The whole level is built as a tilemap with all the relevant information stored on the tiles (type of terrain, player effects, etc...) and characters have their usual collision/hit boxes. Much of 2D collision systems, especially for older games, involved pixel-perfect math and the like.

Each frame we determine the movement in the X and Y directions. If moving left we take the leftmost edge of the hitbox (similarly for moving right, up, and down) and determine what tiles that edge is intersecting with. Go through these tiles to detect any obstacles that would prevent movement and move the character the minimum distance it can move. Repeat until you've calculated all movement for the frame.

That was for maps without slopes, and adding them can get tricky. Unless you want to do some more wacky calculations, it's best to keep the slopes used a consistent size. So, for example, a ramp that is 4 tiles long and goes up 1 tile should never be placed with gaps or end prematurely.

We first need to check the X direction of movement, and before checking for collisions, we first check to see if the tile we are on is a slope and register the tile as a collision only if we're going up the slope (in this case moving left). If we have a slope collision, we'll have to move the player up in the Y direction.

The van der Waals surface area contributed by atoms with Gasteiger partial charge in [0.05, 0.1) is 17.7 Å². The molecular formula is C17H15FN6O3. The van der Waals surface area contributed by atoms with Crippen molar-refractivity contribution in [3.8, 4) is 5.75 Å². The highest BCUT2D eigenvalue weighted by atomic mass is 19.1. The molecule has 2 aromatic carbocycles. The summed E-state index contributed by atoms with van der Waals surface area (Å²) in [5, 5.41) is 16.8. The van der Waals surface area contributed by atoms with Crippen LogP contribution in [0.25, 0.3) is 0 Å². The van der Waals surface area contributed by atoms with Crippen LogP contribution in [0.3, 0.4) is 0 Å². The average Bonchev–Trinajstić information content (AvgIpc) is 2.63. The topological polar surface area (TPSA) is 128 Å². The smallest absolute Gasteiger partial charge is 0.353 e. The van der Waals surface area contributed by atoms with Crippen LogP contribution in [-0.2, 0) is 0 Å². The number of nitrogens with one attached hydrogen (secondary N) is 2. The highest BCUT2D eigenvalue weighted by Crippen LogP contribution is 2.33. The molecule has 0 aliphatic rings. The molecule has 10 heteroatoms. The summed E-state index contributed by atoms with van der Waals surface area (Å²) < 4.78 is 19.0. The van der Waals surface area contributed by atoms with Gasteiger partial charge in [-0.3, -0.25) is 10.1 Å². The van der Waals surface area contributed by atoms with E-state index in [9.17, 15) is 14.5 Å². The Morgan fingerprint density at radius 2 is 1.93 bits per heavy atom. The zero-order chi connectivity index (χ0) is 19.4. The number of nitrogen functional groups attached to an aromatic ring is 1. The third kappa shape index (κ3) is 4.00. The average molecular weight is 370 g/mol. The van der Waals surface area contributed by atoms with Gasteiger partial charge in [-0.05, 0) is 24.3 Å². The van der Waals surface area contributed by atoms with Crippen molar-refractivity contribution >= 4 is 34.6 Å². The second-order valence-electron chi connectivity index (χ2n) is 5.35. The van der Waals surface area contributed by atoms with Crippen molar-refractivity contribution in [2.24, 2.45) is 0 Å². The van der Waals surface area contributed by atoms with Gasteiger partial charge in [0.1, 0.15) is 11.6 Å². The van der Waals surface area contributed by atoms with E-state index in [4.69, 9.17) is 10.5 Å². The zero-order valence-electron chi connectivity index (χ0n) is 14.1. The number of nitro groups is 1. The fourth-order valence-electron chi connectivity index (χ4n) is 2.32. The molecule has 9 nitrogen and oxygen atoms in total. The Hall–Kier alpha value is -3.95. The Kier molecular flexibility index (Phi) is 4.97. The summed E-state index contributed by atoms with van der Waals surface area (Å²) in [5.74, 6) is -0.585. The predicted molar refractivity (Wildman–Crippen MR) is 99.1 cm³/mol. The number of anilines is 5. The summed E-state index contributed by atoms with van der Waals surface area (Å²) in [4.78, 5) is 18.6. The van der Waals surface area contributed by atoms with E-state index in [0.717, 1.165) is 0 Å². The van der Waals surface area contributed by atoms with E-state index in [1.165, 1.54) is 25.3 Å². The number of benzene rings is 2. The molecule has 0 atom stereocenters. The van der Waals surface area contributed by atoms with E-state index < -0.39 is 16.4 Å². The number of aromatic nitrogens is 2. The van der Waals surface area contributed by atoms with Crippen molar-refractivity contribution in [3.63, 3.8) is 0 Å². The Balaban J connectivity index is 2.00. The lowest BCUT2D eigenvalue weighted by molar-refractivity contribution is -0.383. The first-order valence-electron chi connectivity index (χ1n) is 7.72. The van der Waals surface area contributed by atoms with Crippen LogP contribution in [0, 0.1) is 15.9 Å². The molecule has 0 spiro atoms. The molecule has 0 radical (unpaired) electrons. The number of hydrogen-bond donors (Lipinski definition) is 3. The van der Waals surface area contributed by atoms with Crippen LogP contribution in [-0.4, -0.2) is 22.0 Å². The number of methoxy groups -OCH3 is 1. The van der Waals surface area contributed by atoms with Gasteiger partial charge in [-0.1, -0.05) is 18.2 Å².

Mega Man tile map example

Another case we need to consider is the top and bottom of the entire slope (the tile with the blue dot marked on it). To prevent the character from being stuck, we should ignore the full tile obstacle immediately before and after the slope is completed. The article does this by checking if the slope is filled on the left or right edges, meaning that we're at the end of the slope's tiles.

For vertical movement, usually we have gravity being applied to the character, so again we check for collisions in slope tiles and move the player down accordingly.

A lot of this is pixel-perfect math and collisions which depends heavily on the coordinate system you're using for your tilemap.


For the images that you posted it looks like Kirby has a point collision at the middle of his feet and the scenery has its collision boxes extended beyond the cliff edges so that the point collision doesn't allow Kirby to fall until he is fully beyond the edge of the cliff.


Well, you answered it yourself. When Kirby is standing on a "normal" tile, the bounding box is rectangular and when he is touching a slope, it turns into a diamond.

  • \$\begingroup\$ The actual implementation is likely what DMG suggested. Model-wise, the bounding box "changes shape". \$\endgroup\$
    – AturSams
    Apr 17, 2018 at 20:49